“Farrises,” he announced, “set the bar for being smart asses. Not to mention the fact that they have a long history of not abiding by the law.”

All right, that might be true, but she still rolled her eyes in an exaggerated manner and tried to look deeply insulted. “Can you just give me my ticket now so I can get to Edna’s before she has a heart attack or something?”

Mike Romo seldom stood around arguing with traffic offenders, but something about this woman had gotten under his skin, quick. Maybe the fact that she was a city girl to the bone, made obvious not only by her arrogant attitude, but by the stylish haircut that didn’t quite reach her shoulders, the trendy dark jeans she wore, and the sleek-looking scarf hanging loose around her neck. Or maybe it was because she was extremely attractive – blonde, slender, the works – and had probably thought that would get her off the hook. Or … maybe it was just because most people didn’t have the nerve to backtalk him when openly breaking the law.

“I could arrest you, you know,” he informed her – mainly because her lack of regard for authority pissed him off. Yet as he heard his own words, something low in his gut warmed and he realized he could think of a plenty of things to do to her that would be a lot more pleasant than arrest.

Hell. Where had that come from? She was a speeder, not some babe in a bar, and he never had those kinds of thoughts when on the job. So when she blinked her shock – saying, “Seriously? You could?” – he got back to business.

Twenty over, Farris. Plus swerving. Together, they border on reckless driving.”

She gasped at the accusation. “I was in complete control of the car at all times!”

He simply gave his head an are-you-kidding-me? tilt. “That would be great if the law stated you could drive like a maniac as long as you control the vehicle, but the law doesn’t state that. And besides, you were fishtailing all over the road.” Narrowing his brow further, he leaned closer to her window – and that’s when a soft, feminine scent of some sort struck him. Which he felt in his groin, damn it. But he was still pissed and needed to make sure she knew it. “Frankly, I don’t get the idea you’re taking this infraction very seriously.”

Infraction?” she repeated like he was crazy. “Look, what’s the big deal here? It’s not like I murdered anybody. I’m from Chicago. We drive fast. We’d get run over otherwise.”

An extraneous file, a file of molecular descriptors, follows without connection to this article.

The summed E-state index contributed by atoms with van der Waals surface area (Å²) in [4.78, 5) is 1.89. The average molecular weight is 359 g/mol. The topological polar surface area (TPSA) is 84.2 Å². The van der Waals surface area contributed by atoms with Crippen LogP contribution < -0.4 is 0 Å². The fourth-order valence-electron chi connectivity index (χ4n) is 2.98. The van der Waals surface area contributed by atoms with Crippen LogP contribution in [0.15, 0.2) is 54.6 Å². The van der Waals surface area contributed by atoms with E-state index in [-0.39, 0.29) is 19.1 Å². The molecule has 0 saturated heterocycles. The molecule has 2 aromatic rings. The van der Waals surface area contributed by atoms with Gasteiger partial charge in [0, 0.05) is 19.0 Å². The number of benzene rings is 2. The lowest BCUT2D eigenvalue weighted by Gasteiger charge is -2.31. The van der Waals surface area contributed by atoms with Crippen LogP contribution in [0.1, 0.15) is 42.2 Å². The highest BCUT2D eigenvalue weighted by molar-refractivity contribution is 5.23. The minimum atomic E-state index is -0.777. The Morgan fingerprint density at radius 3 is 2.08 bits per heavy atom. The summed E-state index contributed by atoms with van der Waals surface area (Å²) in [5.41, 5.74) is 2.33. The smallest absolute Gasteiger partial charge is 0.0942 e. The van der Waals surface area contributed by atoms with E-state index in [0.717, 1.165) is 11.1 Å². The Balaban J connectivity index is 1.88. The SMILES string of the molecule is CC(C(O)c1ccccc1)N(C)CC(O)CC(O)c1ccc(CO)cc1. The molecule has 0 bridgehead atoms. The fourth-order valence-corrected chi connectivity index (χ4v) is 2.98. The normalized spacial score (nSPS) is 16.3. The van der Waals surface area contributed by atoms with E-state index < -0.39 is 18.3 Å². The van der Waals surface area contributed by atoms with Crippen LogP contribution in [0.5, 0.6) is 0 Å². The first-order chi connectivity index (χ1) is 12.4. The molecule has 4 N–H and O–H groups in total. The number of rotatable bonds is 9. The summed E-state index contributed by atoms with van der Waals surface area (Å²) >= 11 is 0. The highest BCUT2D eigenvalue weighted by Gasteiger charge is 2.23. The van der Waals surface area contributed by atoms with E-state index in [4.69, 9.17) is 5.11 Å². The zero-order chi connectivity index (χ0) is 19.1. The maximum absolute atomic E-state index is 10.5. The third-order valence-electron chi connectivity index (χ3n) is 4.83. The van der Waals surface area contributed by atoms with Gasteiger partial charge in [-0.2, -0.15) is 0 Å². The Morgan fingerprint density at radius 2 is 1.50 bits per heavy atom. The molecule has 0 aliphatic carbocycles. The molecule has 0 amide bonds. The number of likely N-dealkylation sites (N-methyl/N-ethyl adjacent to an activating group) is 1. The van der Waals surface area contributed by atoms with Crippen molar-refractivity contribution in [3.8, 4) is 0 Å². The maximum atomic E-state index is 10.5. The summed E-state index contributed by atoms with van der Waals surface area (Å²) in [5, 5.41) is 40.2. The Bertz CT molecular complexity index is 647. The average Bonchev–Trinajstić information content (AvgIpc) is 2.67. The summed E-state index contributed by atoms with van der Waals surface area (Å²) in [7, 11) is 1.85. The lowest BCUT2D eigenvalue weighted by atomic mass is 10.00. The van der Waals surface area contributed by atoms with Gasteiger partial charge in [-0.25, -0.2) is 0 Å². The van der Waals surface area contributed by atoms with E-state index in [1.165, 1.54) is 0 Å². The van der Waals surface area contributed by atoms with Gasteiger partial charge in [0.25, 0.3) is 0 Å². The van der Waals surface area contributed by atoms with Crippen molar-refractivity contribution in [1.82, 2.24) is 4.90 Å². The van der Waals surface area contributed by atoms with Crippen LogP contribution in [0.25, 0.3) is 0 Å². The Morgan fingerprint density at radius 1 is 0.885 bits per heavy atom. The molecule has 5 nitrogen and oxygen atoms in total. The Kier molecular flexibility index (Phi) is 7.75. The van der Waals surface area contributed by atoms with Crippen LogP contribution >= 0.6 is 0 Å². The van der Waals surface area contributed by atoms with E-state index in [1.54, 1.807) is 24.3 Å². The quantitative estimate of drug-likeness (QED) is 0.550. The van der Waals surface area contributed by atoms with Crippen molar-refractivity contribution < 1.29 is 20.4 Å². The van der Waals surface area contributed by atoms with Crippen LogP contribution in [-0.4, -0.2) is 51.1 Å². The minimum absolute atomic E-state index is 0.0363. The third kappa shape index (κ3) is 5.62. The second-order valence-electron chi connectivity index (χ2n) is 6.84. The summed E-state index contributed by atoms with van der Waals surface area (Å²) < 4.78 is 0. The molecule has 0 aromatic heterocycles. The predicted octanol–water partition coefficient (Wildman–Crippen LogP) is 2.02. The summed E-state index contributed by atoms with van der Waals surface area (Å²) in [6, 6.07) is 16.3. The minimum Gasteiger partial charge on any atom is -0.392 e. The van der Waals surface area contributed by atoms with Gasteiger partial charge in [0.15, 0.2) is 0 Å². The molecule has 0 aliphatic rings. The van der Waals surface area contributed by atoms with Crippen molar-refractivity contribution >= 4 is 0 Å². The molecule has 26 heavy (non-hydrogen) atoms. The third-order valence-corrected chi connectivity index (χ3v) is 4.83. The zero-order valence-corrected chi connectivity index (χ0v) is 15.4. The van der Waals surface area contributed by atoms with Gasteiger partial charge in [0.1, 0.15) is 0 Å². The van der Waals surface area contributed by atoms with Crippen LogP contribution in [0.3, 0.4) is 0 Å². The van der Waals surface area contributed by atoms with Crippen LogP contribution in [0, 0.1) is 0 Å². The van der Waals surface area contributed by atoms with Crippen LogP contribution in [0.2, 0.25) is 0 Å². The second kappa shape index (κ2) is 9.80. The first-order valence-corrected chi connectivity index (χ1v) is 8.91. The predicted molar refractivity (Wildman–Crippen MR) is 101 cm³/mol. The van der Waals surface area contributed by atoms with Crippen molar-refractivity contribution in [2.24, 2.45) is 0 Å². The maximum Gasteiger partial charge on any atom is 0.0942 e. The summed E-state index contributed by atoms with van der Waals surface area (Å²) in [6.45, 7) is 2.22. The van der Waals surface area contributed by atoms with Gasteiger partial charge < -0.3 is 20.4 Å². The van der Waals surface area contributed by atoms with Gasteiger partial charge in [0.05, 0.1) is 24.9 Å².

Was she serious? “Well, you’re not in Chicago anymore, Farris, so get used to it.”

As Mike scribbled out key information on the little clipboard he held, he tried to wrap his brain around this. Around her. Or maybe around the way his body was reacting to her. His head – it was in the right place, damn irritated by her attitude. But his body … shit, his body was tightening in all the wrong areas at the moment. He couldn’t make sense of it, and he didn’t like it.

When he shoved the ticket at her along with her license and registration, she took a look and let out yet another gasp. “This is for a hundred and fifty dollars!”

“Uh, yeah.”  

Then her voice dropped and she suddenly sounded a little meeker. “Well, the last time I was pulled over in Destiny, it was more like … thirty.”

Thirty? His eyebrows shot back up, in disbelief this time. “When was that?”

She appeared to be thinking back, the little spot between her brows scrunching. “When I was seventeen.”

Figured. He just shook his head. And wondered, as a lifelong Destiny resident, how he’d not known this girl when she was seventeen. She seemed … memorable. “Well, I see you still haven’t learned. But times change, and we don’t tolerate speeding here anymore. You speed, you pay.”

She simply looked disgusted, and maybe a little beaten – although it was hard to feel very sorry for her when she rolled her eyes at him again. “Whatever you say, Officer Romeo.”

The words made his jaw tighten. “It’s not too late for me to haul you to jail, you know.”

And he’d been sure that would change her tune – so he couldn’t have been more shocked when she simply stared up at him in blatant, blue-eyed defiance, as if just daring him to do it.

When he leaned back toward her window, he wasn’t sure if it was because he wanted to take one last stab at intimidating her – or because he was following some animal urge to get closer to her. “Let me give you a little advice, Farris,” he said gruffly. “Learn some respect for the law. And slow down.”

Then he turned to go back to his car – but stopped to glower back down at her one last time, adding wryly, “Welcome to Destiny.”